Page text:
Now, there are many scholars who don’t take Jesus’ proclamation of the “year of Jubilee” very seriously. They dismiss Jubilee because they say Israel didn’t practice it or they only practiced it inconsistently.
But if we use the logic of inconsistency to dismiss Jubilee, then we would have to also dismiss the Sermon on the Mount because Christians have rarely embodied Jesus’ instruction to love our enemies.
There might not be evidence that Israel practiced Jubilee but if you look for “jubilee footprints” in Jesus’ story and ministry they are everywhere.
These jubilee footprints are certainly in his mission statement in Luke 4.
I also see them in Jesus’ prayer that he taught his disciples. This prayer is so familiar to us that it hardly stimulates our imagination in new ways.
And yet, the opening words – “Our Father” are radical. This prayer to “Our Father” contrasts sharply with the popular “prayer of Jabez” which is all about me, me, me and God blessing me and enlarging my territory.
Jesus’ prayer is about “Our God” and being part of God’s work in the world which blesses all people.
Jesus teaches us to pray for “Our daily bread” and for “our forgiveness” and for “our deliverance”.
When Jesus teaches us to pray for our daily bread – he is referring back to God feeding Israel manna in the wilderness. This is a prayer of trusting God to provide for our daily needs.
And when Jesus teaches us to pray – “forgive us our debts, as we have forgiven our debtors” – this comes right from the year of Jubilee when debts were to be forgiven. Debts are an economic term and so we see in this prayer the economic dimensions of sin and an invitation for us to practice forgiving our debtors.
Jesus also teaches us to pray – “lead us not into temptation”. Remember how the Israelites wanted to go back to Egypt to a life of slavery, instead of living this risky life of trust in God? They also doubted God’s power and will to provide for them in the wilderness and so they collected more than what they needed.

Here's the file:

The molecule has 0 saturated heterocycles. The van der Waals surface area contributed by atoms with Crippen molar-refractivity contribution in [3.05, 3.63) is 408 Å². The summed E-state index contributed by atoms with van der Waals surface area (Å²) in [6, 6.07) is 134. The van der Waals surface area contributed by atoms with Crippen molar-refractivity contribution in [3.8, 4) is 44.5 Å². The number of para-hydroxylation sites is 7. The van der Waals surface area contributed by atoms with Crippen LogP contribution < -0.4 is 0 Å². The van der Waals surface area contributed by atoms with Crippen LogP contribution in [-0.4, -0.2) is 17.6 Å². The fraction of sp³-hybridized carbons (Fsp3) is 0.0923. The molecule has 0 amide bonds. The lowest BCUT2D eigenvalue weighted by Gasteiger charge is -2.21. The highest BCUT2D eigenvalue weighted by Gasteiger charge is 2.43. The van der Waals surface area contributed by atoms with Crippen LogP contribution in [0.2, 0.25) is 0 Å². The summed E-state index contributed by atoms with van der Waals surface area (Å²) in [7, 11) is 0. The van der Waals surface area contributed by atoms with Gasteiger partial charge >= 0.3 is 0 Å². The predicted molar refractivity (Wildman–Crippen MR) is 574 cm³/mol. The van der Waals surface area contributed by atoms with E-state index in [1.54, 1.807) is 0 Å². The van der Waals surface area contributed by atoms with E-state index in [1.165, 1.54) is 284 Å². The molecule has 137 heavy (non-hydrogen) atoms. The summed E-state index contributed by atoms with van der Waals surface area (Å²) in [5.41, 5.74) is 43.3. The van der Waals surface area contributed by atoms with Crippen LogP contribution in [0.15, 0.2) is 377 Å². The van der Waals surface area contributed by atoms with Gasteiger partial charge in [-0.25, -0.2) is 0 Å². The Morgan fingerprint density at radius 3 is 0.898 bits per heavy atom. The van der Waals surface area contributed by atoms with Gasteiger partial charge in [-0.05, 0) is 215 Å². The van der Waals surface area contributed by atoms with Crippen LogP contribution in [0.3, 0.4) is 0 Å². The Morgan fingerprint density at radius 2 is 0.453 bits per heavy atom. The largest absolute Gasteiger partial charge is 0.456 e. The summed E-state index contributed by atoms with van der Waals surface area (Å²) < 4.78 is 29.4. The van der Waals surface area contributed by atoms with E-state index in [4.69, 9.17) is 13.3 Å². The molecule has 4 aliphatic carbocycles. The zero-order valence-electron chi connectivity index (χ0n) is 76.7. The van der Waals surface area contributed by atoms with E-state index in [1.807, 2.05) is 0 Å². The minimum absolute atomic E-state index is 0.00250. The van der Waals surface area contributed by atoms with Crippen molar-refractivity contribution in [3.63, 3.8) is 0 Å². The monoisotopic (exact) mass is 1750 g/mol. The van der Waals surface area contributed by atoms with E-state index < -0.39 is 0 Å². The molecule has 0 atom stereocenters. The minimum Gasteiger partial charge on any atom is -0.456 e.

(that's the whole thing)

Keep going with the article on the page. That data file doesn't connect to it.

Jesus says pray regularly that you won’t be led back into the ways of Egypt and that slave mentality – there is enough for everyone when we share.
So, we see here how Jesus’ prayer is deeply rooted in Jubilee practices.
We also see “jubilee footprints” in Jesus’ efforts to rebuild community between socio-economically alienated groups.
In Luke 14 we have this banquet story where Jesus undermines the old ways of doing things by inviting in the poor, the crippled, the blind, and the lame.
Jesus says in his new economy of jubilee we must not only invite in our friends for dinner, but we also are to invite those “who cannot repay us”.
Jesus’ new jubilee community rejects the back-slapping, prestige-posturing, and ladder-climbing approach to building community and opens its doors to include the poor and the outcasts who can’t repay you.
So, Jesus’ economy of jubilee is all about redistributing resources and promoting economic justice among God’s people.
We also see Jesus rebuilding community between socio-economic groups in how he relates to tax collectors.
Jesus’ outreach to tax collectors, who made their living exploiting others, was a big part of his jubilee message.
In Luke 19:1-10 we have the story of Zacchaeus the tax collector. When Zacchaeus encounters Jesus – it says he took half of his possessions and gave them to the poor. And to those he defrauded – he paid them four times as much as he took.
When he did this – Jesus said – “salvation has come to your house.”